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Johnson & Johnson Puts Acetaminophen Warning on Tylenol

Due to Increase in Acetaminophen Personal Injury Lawsuits, J&J Puts Warning Cap on Tylenol Bottles


Bottles of Tylenol sold in the United States will soon bear red warning caps instructing users to “Always Read the Label” when taking acetaminophen products.

The company decided to take the step after a growing number of personal injury and wrongful death lawsuits have been filed, alleging that acetaminophen caused serious side effects and was too easy to overdose on.

Johnson & Johnson, the manufacturers of the highly-popular pain reliever, say that the red warning caps will appear in October on the Extra Strength Tylenol bottles, then on other bottles of Tylenol in the coming months. The new caps will be very clear that Tylenol contains acetaminophen as an active ingredient, and that the pain reliever is the nation’s leading cause of sudden liver failure.

“We’re always looking for ways to better communicate information to patients and consumers,” said Edwin Kuffner, vice president of McNeil Consumer Healthcare, the Johnson & Johnson unit that makes Tylenol.

In a followup statement sent out, J&J added that, “with more than 600 OTC (over-the-counter) and prescription medications containing acetaminophen on the market, this is an important step because it will help remind consumers to always read the label.”

Reportedly, overdoses from acetaminophen send 55,000 to 80,000 people to the emergency room in the US every year. Overdose deaths from acetaminophen or Tylenol account for 500 deaths annually, according to the FDA and CDC. The pain relieving ingredient can be found in dozens of products, from Tylenol to Nyquil to Vicodin.

Drug safety experts are particularly concerned about products like Extra Strength Tylenol, and other “extra strength” over the counter pain relievers, which can contain 1,000 milligrams of acetaminophen. Regular strength Tylenol contains only 650 milligrams of acetaminophen, but some pharmacies don’t even stock that type of Tylenol because of the extra strength’s popularity.

When used as directed, consumers should take less than 4,000 milligrams of acetaminophen a day. The drug is used safely by around 100 million people a year, but about 1% of those who take acetaminophen-based drugs like Tylenol end up with liver damage. This is most likely because they take too much, too regularly, according to drug safety experts.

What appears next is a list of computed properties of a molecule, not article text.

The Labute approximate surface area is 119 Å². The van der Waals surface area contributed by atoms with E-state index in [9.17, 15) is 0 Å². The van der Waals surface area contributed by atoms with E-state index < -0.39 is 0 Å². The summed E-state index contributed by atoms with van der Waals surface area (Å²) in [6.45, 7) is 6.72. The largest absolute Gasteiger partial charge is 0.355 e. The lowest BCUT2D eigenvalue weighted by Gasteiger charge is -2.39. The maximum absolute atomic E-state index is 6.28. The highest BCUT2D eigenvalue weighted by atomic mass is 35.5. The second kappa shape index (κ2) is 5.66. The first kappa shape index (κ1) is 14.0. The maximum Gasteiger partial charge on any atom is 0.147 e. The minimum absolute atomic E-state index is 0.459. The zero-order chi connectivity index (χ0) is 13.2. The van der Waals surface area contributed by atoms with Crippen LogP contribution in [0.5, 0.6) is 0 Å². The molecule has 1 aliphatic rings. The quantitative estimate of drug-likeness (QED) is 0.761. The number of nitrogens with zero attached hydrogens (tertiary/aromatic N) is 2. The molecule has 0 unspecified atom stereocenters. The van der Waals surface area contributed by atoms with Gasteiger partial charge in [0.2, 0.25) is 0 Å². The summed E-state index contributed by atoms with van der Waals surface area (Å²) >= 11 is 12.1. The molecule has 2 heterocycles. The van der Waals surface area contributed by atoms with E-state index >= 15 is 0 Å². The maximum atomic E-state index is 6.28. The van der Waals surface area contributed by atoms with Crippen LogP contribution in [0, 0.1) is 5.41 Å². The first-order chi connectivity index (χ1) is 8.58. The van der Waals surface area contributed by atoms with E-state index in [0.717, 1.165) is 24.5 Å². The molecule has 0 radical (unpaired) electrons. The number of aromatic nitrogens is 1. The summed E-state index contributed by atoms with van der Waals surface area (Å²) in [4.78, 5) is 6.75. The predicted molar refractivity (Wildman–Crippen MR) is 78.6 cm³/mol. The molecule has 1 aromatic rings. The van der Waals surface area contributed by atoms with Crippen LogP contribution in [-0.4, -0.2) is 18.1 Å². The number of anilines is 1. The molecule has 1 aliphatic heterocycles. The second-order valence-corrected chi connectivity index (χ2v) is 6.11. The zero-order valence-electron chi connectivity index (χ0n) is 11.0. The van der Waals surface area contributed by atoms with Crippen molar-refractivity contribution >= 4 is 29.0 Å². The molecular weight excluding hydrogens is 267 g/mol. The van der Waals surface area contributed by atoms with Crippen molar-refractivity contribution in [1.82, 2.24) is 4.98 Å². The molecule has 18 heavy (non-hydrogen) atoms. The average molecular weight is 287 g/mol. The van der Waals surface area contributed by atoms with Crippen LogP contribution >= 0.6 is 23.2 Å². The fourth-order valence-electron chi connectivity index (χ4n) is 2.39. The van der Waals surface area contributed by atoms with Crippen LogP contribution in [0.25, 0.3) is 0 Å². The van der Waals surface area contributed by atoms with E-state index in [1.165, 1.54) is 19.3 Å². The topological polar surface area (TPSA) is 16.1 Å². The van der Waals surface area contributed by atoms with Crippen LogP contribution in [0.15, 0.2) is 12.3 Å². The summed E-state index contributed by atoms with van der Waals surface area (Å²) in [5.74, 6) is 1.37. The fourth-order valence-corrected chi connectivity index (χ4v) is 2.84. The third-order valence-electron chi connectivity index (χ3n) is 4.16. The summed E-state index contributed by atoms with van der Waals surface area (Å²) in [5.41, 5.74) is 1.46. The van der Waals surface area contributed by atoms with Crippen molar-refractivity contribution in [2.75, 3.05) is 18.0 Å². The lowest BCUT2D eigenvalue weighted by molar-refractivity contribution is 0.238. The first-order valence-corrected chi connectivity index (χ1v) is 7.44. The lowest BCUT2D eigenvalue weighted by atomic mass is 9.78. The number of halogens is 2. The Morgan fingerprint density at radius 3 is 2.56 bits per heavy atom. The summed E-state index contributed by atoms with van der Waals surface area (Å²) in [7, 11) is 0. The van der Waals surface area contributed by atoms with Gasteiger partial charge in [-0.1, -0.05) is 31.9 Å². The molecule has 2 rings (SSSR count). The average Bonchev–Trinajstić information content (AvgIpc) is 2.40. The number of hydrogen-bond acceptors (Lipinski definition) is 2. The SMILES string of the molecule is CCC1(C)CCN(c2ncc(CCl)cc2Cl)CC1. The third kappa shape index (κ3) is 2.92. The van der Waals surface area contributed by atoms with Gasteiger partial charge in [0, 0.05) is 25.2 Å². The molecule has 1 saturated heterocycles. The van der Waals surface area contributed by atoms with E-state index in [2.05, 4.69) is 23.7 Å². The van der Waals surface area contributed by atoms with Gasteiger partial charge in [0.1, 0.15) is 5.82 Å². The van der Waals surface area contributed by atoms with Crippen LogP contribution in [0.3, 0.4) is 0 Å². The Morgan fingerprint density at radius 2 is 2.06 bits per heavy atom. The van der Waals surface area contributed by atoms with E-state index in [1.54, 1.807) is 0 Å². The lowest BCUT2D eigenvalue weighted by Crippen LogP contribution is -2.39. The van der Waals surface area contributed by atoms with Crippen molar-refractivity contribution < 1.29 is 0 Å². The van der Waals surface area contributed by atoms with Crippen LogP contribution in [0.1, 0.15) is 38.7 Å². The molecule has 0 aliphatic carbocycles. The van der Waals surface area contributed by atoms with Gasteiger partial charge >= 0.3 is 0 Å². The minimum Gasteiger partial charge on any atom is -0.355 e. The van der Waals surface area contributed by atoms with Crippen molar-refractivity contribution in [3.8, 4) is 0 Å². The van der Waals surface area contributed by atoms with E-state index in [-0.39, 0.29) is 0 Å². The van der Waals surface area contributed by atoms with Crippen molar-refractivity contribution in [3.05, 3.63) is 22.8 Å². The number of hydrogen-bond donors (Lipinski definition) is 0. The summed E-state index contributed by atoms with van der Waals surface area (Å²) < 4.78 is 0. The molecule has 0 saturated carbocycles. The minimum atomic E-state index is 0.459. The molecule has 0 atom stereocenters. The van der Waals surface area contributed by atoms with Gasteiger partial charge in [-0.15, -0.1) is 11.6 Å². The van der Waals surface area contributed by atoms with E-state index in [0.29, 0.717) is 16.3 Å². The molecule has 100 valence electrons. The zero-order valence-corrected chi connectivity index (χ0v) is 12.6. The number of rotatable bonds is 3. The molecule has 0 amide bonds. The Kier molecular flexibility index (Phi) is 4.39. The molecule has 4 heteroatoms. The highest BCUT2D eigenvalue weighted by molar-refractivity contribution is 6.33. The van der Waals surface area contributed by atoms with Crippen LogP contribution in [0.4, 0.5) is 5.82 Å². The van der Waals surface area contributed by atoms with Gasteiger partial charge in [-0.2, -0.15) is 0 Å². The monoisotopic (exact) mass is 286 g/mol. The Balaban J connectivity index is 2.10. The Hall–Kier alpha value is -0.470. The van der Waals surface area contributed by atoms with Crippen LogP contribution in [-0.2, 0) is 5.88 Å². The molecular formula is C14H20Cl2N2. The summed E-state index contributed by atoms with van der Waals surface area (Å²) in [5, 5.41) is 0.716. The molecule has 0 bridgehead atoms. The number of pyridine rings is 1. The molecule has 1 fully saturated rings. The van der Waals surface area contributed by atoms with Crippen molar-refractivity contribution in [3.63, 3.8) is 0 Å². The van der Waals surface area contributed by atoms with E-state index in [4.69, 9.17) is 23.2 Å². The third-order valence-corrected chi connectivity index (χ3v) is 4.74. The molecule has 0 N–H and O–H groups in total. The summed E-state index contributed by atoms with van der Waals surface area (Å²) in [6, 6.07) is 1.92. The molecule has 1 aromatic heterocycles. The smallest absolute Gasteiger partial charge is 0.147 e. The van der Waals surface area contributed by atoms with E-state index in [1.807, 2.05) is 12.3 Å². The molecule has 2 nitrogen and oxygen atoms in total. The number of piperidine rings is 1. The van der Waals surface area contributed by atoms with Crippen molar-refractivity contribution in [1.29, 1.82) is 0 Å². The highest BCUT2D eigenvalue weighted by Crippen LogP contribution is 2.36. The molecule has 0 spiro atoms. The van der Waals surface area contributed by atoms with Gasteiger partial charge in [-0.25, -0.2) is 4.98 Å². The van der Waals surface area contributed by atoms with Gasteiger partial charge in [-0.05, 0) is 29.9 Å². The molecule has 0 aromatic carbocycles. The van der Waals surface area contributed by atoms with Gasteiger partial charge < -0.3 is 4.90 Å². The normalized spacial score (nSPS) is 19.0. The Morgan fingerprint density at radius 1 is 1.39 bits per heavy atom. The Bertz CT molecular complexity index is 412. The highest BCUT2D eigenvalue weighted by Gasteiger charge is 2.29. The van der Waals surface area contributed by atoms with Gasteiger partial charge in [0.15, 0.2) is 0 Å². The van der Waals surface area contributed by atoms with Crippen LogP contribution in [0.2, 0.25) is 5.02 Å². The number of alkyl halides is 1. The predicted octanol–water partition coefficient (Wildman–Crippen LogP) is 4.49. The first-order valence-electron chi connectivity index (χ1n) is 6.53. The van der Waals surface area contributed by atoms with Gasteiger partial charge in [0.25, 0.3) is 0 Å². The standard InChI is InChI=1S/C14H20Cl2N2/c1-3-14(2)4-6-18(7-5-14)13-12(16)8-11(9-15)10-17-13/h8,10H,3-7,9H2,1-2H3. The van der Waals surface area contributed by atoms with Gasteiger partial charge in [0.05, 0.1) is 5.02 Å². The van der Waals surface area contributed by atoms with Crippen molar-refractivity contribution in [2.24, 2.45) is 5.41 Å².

Tylenol and Acetaminophen Personal Injury Cases

Research shows that Tylenol® causes a variety of side effects and may increase the risk of liver failure and other serious health complications in otherwise healthy people prescribed the Acetaminophen pain reliever. Specifically, Tylenol® and other Acetaminophen products have been shown to increase the risk of liver problems, including liver damage and/or liver failure.  These products have been sold for years with inadequate warning and instructions, which could have reduced or prevented the risk of serious and potentially life-threatening injury.

Have you experienced any of the following symptoms within a week of ingesting Tylenol® Acetaminophen products:

  • Hospitalization resulting from severe liver injury or liver problems
  • Liver failure
  • Liver transplant or being placed on the transplant list
  • Possible death or loss of life from liver failure

The Strom Law Firm is Investigating Cases of Tylenol or Acetaminophen Personal Injury

The personal injury attorneys at the Strom Law Firm, based in Columbia, SC, are now investigating and evaluating cases against Tylenol®, the popular Acetaminophen drug. Some users of Tylenol® have been diagnosed with liver damage after taking the medication. Contact us today for a free consultation to discuss your case. 803.252.4800



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